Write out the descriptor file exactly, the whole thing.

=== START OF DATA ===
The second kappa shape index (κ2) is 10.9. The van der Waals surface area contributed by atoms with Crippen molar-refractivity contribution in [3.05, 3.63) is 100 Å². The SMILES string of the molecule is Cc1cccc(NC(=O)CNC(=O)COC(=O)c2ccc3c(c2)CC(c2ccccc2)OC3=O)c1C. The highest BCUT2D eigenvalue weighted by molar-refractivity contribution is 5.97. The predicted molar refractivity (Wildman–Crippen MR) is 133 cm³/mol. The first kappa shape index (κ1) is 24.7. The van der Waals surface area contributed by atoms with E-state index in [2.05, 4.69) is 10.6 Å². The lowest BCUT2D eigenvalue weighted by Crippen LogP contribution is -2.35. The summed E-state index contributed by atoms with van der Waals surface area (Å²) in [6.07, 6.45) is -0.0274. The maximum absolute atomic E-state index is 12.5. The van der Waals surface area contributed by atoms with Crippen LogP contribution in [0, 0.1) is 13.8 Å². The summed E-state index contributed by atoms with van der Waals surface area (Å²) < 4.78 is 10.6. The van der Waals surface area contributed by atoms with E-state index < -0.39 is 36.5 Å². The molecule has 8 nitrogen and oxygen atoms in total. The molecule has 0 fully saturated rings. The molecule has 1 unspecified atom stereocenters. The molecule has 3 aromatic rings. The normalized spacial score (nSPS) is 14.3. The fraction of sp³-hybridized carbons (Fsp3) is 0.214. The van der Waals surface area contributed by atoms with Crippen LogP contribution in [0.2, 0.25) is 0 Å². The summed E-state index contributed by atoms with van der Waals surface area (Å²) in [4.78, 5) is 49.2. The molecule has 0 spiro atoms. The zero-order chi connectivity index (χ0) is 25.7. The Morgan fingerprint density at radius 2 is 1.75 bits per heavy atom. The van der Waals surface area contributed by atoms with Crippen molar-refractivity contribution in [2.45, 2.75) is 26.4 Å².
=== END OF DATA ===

The second kappa shape index (κ2) is 10.9. The van der Waals surface area contributed by atoms with Crippen molar-refractivity contribution in [3.05, 3.63) is 100 Å². The SMILES string of the molecule is Cc1cccc(NC(=O)CNC(=O)COC(=O)c2ccc3c(c2)CC(c2ccccc2)OC3=O)c1C. The highest BCUT2D eigenvalue weighted by molar-refractivity contribution is 5.97. The predicted molar refractivity (Wildman–Crippen MR) is 133 cm³/mol. The first kappa shape index (κ1) is 24.7. The van der Waals surface area contributed by atoms with E-state index in [2.05, 4.69) is 10.6 Å². The lowest BCUT2D eigenvalue weighted by Crippen LogP contribution is -2.35. The summed E-state index contributed by atoms with van der Waals surface area (Å²) in [6.07, 6.45) is -0.0274. The maximum absolute atomic E-state index is 12.5. The van der Waals surface area contributed by atoms with Crippen LogP contribution in [0, 0.1) is 13.8 Å². The summed E-state index contributed by atoms with van der Waals surface area (Å²) < 4.78 is 10.6. The van der Waals surface area contributed by atoms with E-state index < -0.39 is 36.5 Å². The molecule has 8 nitrogen and oxygen atoms in total. The molecule has 0 fully saturated rings. The molecule has 1 unspecified atom stereocenters. The molecule has 3 aromatic rings. The normalized spacial score (nSPS) is 14.3. The fraction of sp³-hybridized carbons (Fsp3) is 0.214. The van der Waals surface area contributed by atoms with Crippen LogP contribution in [0.2, 0.25) is 0 Å². The summed E-state index contributed by atoms with van der Waals surface area (Å²) in [4.78, 5) is 49.2. The molecule has 0 spiro atoms. The zero-order chi connectivity index (χ0) is 25.7. The Morgan fingerprint density at radius 2 is 1.75 bits per heavy atom. The van der Waals surface area contributed by atoms with Crippen molar-refractivity contribution in [2.45, 2.75) is 26.4 Å².